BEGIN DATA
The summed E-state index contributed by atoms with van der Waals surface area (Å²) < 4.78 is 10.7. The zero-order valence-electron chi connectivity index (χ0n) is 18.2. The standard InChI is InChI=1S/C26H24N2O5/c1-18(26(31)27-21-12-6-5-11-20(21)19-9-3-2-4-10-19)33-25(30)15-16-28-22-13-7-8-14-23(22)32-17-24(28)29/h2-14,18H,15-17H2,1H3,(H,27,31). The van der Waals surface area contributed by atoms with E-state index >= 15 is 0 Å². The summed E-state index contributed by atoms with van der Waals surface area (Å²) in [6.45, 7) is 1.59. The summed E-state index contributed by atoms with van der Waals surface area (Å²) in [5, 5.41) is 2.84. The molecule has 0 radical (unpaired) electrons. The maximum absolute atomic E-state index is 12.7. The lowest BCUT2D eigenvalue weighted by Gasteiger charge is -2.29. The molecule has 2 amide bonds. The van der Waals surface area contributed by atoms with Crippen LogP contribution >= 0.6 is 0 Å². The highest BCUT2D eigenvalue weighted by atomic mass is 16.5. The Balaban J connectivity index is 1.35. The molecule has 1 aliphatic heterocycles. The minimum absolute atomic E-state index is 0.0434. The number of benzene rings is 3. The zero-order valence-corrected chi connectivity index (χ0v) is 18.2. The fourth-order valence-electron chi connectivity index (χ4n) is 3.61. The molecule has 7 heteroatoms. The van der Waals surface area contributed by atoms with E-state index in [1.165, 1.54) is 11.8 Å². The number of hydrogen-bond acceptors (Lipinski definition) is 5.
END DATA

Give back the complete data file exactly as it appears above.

The summed E-state index contributed by atoms with van der Waals surface area (Å²) < 4.78 is 10.7. The zero-order valence-electron chi connectivity index (χ0n) is 18.2. The standard InChI is InChI=1S/C26H24N2O5/c1-18(26(31)27-21-12-6-5-11-20(21)19-9-3-2-4-10-19)33-25(30)15-16-28-22-13-7-8-14-23(22)32-17-24(28)29/h2-14,18H,15-17H2,1H3,(H,27,31). The van der Waals surface area contributed by atoms with E-state index >= 15 is 0 Å². The summed E-state index contributed by atoms with van der Waals surface area (Å²) in [6.45, 7) is 1.59. The summed E-state index contributed by atoms with van der Waals surface area (Å²) in [5, 5.41) is 2.84. The molecule has 0 radical (unpaired) electrons. The maximum absolute atomic E-state index is 12.7. The lowest BCUT2D eigenvalue weighted by Gasteiger charge is -2.29. The molecule has 2 amide bonds. The van der Waals surface area contributed by atoms with Crippen LogP contribution >= 0.6 is 0 Å². The highest BCUT2D eigenvalue weighted by atomic mass is 16.5. The Balaban J connectivity index is 1.35. The molecule has 1 aliphatic heterocycles. The minimum absolute atomic E-state index is 0.0434. The number of benzene rings is 3. The zero-order valence-corrected chi connectivity index (χ0v) is 18.2. The fourth-order valence-electron chi connectivity index (χ4n) is 3.61. The molecule has 7 heteroatoms. The van der Waals surface area contributed by atoms with E-state index in [1.165, 1.54) is 11.8 Å². The number of hydrogen-bond acceptors (Lipinski definition) is 5.